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High Voltage Regulator Circuit Help

Discussion in 'General Electronics Discussion' started by NantachieRat, Aug 11, 2013.

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  1. NantachieRat

    NantachieRat

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    Aug 4, 2013
    I am working on a power supply for vacuum tube circuits. It is a full wave voltage doubler with an input of 120 Vrms fron the transformer secondary. It gives a B+ of 330 Vdc. I need a regulator circuit to be able to get a B+ of 125 to 250 volts. I have several high voltage transistors and I was wondering if anyone knows of a configuration that would work.
     

    Attached Files:

    Last edited: Aug 11, 2013
  2. GonzoEngineer

    GonzoEngineer

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    Dec 2, 2011
    What you need is called a Buck Regulator, and is easily implemented with a series switch, inductor and capacitor. You can control the series switch with a PWM chip.
     
  3. techiesteve

    techiesteve

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    Jul 27, 2013
    Do you intend your HT to be variable between 125V - 250V, and what current do you need to supply?
     
  4. NantachieRat

    NantachieRat

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    Aug 4, 2013
    Do you mean use a transistor as a series switch and configure the coil and cap as a choke input filter?
     
  5. NantachieRat

    NantachieRat

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    Aug 4, 2013
    about 500 MA.
     
  6. GonzoEngineer

    GonzoEngineer

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    Dec 2, 2011
    A google of "Buck Regulator" will provide a wealth of circuits.
     
    Last edited: Aug 12, 2013
  7. duke37

    duke37

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    Jan 9, 2011
    500MA. You don't do things by half !

    Give us a specfication of your requirement including realistic current, voltages (fixed or variable) and ripple.

    What will the power supply be used for, a large amplifier should be able to manage 330V?
     
  8. BobK

    BobK

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    1,688
    Jan 5, 2010
    500MA at 250V is 125 Gigawatts (pronounced Jigawatts)!

    Doc Brown
     
  9. KrisBlueNZ

    KrisBlueNZ Sadly passed away in 2015

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    Nov 28, 2011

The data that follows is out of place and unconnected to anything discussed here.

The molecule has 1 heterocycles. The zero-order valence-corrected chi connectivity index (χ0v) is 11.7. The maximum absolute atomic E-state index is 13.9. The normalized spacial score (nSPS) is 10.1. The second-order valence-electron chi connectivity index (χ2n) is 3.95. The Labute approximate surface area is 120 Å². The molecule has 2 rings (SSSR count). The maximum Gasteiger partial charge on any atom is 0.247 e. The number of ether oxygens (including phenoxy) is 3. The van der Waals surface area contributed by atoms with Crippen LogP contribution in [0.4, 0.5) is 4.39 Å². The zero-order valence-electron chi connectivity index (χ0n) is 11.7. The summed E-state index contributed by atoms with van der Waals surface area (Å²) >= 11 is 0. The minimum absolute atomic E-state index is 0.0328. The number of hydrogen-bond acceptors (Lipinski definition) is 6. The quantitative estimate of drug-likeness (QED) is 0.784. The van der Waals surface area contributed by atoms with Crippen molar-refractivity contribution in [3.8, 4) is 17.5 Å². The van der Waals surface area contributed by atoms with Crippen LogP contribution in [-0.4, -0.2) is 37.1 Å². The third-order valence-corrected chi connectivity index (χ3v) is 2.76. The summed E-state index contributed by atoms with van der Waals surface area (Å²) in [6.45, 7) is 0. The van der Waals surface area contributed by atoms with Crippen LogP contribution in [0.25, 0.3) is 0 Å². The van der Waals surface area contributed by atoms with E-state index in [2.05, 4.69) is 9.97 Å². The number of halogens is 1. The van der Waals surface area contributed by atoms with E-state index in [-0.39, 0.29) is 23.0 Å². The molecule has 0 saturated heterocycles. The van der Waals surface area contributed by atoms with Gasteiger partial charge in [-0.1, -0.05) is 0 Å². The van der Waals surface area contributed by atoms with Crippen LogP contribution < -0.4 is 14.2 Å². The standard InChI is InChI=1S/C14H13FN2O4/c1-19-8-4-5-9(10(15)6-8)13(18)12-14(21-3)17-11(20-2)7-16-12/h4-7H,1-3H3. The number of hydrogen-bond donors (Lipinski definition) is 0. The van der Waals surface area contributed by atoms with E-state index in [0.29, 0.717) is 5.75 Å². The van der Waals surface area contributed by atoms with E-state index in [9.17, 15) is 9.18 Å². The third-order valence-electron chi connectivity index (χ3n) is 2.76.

NantachieRat, Duke and BobK are pulling your leg. I think they know that you mean 500 milliamps, but you wrote 500 MA, which is 500 mega-amps. 500 milliamps should be written 500 mA. The difference is important; we are engineers here.
     
  10. NantachieRat

    NantachieRat

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    Aug 4, 2013
    They don't bother me! I am down to 145 MA wide open, this is the point where voltage begins to fall off rapidly with any increase in current. I am looking at a working load of 60 to 70 MA. I have a schematic I'd like you to look at, it is a vacuum tube type regulator for high voltage tube circuits. I have several hundred tubes on hand, and I have some tube experiments, so I am going to try to build an all tube voltage regulator. Please excuse the typo! I did mean mA. I consider myself an engineer too!
     

    Attached Files:

    Last edited: Aug 16, 2013
  11. Harald Kapp

    Harald Kapp Moderator Moderator

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    Nov 17, 2011
    That should be 145mA. Mind the case sensitivity and follow Kris' advice.

    MA <>mA

    That is important.

    Here are some regulator designs specifically for tube circuits.
     
    Last edited: Aug 16, 2013
  12. KrisBlueNZ

    KrisBlueNZ Sadly passed away in 2015

    8,393
    1,271
    Nov 28, 2011
    In that case, why are you repeating your error? Because writing mega-amps when you mean milliamps is not a cool way to advertise your uniqueness; it's a way to be wrong and embarrass yourself.
     
  13. duke37

    duke37

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    771
    Jan 9, 2011
    The tube circuit you show looks good. There could be problems with stability as with any feedback amplifier. Do not exceed the power rating of the 6080.

    Great care is necessary in using correct units. Sloppy use has caused several disasters.
     
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